Audiobooks are a great tool for easy and vernacular reads, but as I discovered recently, dense books such as Dante’s Inferno do not lend themselves to listening to while driving or distracted while walking. Thus, these books and others would need to remain printed or augmented.

Kindle books and ebooks were proposed to make a grand entrance into the homes of every reader, but the research failed to notice the harshness laptops and browsers have on the eyes. People simply did not want to stare at a screen. I think we will see the hype take effect in the next three years. You can make notes on the pages of ebooks (erase and rewrite them), search your pages, and highlight. An ebook can also be more interactive and help a child learn more quickly than a printed book. Some ebooks also provide feedback. For a child struggling to read, a well-done book with feedback could be the key to his/her learning.

AR can solve these problems presented with the ebook and enhance solutions to them.

By projecting the words onto reality, the eyes would not have to adjust. The light would be natural rather than blaring.

Moreover, this technology is already in place in a less advanced version — subtitles. Constantly in crowded bars, airports, and foreign countries, we sit through shows and movies while reading visuals on a screen. The movement of others does not appear to distract the user from the subtitle experience. This leads me to believe the visually projected cues will not have to overcome the obstacles ebooks have.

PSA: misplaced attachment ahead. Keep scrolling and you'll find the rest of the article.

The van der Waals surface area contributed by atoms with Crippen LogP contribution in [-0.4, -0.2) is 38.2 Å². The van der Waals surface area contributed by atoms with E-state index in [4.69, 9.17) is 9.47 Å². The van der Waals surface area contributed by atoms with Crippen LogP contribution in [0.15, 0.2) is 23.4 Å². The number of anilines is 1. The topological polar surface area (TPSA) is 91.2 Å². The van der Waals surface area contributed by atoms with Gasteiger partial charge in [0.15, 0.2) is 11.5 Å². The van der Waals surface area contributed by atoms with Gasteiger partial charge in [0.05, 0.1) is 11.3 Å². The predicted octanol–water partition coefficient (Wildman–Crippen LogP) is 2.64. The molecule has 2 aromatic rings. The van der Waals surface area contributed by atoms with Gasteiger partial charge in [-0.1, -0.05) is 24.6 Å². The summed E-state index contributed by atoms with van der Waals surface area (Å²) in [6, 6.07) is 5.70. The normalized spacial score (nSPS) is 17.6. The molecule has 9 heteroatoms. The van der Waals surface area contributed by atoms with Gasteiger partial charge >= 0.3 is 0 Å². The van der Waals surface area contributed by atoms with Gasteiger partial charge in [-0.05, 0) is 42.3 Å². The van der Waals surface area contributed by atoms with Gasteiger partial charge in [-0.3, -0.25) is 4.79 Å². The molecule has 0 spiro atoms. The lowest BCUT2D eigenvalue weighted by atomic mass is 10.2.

The library has to not only compete with ebooks and Kindles but also has had to compete with the growing awareness towards learning styles. As the Huffington Post points out, “Learning doesn’t necessarily mean reading books anymore, however. Educational courses, talks and videos are all methods that appeal to a variety of learning types, and reading is only one way to to acquire new knowledge or a new skill. A kinesthetic learner may benefit from a performance, an auditory learner from a talk, a visual learner from a film or book.” Thus, a book needs to be more than a book to most. It comes alive the Augmented Reality, but AR is a double-edged sword as it could be the savior as well the devastator to the library.